A regular uptake of the trace element lithium can considerably promote longevity. This is the result of a new study by scientists of Friedrich Schiller University Jena.
Professor Dr. Michael Ristow's team along with Japanese colleagues from universities in Oita and Hiroshima have demonstrated by two independent approaches that even a low concentration of lithium leads to an increased life expectancy in humans as well as in a model organism, the roundworm Caenorhabditis elegans.
The research team presents its results in the online edition of the scientific publication European Journal of Nutrition.
Lithium is one of many nutritional trace elements and is ingested mainly through vegetables and drinking water. "The scientific community doesn't know much about the physiological function of lithium," project manager Ristow says. According to an earlier study from the US, highly concentrated lithium showed to be life-prolonging in C. elegans, the Professor of Nutrition in Jena continues. "The dosage that has been analyzed back then, however, is clearly beyond the physiologically relevant range and may be poisonous for human beings," explains Ristow. To find out if lithium has a life-prolonging impact at much lower concentrations, the scientists then examined the impact of lithium in a concentration that is regularly found in ordinary tap water.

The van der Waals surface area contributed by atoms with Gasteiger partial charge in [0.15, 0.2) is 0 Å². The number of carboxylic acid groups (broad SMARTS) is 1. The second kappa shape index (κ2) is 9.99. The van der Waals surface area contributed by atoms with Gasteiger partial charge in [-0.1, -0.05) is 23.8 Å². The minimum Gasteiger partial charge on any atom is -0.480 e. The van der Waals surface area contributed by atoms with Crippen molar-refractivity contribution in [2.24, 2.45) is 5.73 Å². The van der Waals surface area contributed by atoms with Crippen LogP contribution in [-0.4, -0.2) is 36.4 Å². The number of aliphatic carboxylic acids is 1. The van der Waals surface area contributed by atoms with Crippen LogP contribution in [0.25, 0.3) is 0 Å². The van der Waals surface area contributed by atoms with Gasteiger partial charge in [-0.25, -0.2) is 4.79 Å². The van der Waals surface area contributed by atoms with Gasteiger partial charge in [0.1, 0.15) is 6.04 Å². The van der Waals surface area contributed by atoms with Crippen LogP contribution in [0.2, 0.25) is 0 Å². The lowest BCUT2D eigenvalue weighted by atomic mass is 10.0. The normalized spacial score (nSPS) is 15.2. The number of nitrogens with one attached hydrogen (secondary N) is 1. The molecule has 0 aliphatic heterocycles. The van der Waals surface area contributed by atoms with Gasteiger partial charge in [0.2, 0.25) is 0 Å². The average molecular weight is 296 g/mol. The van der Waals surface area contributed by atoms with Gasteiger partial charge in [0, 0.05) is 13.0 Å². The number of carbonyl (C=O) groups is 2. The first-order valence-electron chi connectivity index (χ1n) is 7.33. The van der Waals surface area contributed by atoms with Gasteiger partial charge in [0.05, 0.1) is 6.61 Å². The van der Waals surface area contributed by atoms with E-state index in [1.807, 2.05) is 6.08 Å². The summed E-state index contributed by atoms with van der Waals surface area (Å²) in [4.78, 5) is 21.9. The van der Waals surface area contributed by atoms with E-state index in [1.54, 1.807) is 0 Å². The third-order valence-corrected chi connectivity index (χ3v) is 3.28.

In a collaborative effort with Japanese colleagues, the Jena scientists analyzed the mortality rate in 18 adjacent Japanese municipalities in relation to the amount of lithium contained in tap water from the respective regions. "We found that the mortality rate was considerably lower in those municipalities with more lithium in the drinking water," Ristow explains the key finding. In a second experiment, the Jena scientists examined exactly this range of concentration in the model organism C. elegans. The result was confirmed: "The average longevity of the worms is higher after they have been treated with lithium at this dosage," Ristow says.
Even though the underlying mechanisms still remain to be clarified, the scientists assume that the higher longevity they observed in humans as well as in nematodes C. elegans can be induced by the trace element lithium.
Moreover, the scientists speculate about using low-dose lithium as a potential dietary supplement in the future. "From previous studies we know already that a higher uptake of lithium through drinking water is associated with an improvement of psychological well-being and with decreased suicide rates," Professor Ristow explains. While low-dose lithium uptake on the basis of the new data is clearly thought to be beneficial, more studies will be necessary to thoroughly recommend such a supplementation, the scientists conclude.
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